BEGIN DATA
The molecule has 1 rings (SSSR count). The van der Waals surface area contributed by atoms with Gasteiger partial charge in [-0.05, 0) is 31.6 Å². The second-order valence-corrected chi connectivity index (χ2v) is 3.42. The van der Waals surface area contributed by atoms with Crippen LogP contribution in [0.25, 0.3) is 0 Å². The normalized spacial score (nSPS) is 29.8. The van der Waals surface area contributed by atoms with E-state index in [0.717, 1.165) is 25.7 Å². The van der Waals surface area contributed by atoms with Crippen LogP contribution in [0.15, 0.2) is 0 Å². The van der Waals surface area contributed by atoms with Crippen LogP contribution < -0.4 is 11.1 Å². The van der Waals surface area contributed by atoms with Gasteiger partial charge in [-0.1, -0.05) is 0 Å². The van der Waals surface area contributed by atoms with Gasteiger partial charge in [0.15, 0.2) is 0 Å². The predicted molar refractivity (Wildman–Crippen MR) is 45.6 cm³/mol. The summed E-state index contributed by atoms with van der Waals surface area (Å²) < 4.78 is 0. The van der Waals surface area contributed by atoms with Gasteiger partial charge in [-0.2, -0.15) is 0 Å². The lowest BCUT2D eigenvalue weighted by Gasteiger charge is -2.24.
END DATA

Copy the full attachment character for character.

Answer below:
The molecule has 1 rings (SSSR count). The van der Waals surface area contributed by atoms with Gasteiger partial charge in [-0.05, 0) is 31.6 Å². The second-order valence-corrected chi connectivity index (χ2v) is 3.42. The van der Waals surface area contributed by atoms with Crippen LogP contribution in [0.25, 0.3) is 0 Å². The normalized spacial score (nSPS) is 29.8. The van der Waals surface area contributed by atoms with E-state index in [0.717, 1.165) is 25.7 Å². The van der Waals surface area contributed by atoms with Crippen LogP contribution in [0.15, 0.2) is 0 Å². The van der Waals surface area contributed by atoms with Crippen LogP contribution < -0.4 is 11.1 Å². The van der Waals surface area contributed by atoms with Gasteiger partial charge in [-0.1, -0.05) is 0 Å². The van der Waals surface area contributed by atoms with Gasteiger partial charge in [0.15, 0.2) is 0 Å². The predicted molar refractivity (Wildman–Crippen MR) is 45.6 cm³/mol. The summed E-state index contributed by atoms with van der Waals surface area (Å²) < 4.78 is 0. The van der Waals surface area contributed by atoms with Gasteiger partial charge in [-0.2, -0.15) is 0 Å². The lowest BCUT2D eigenvalue weighted by Gasteiger charge is -2.24.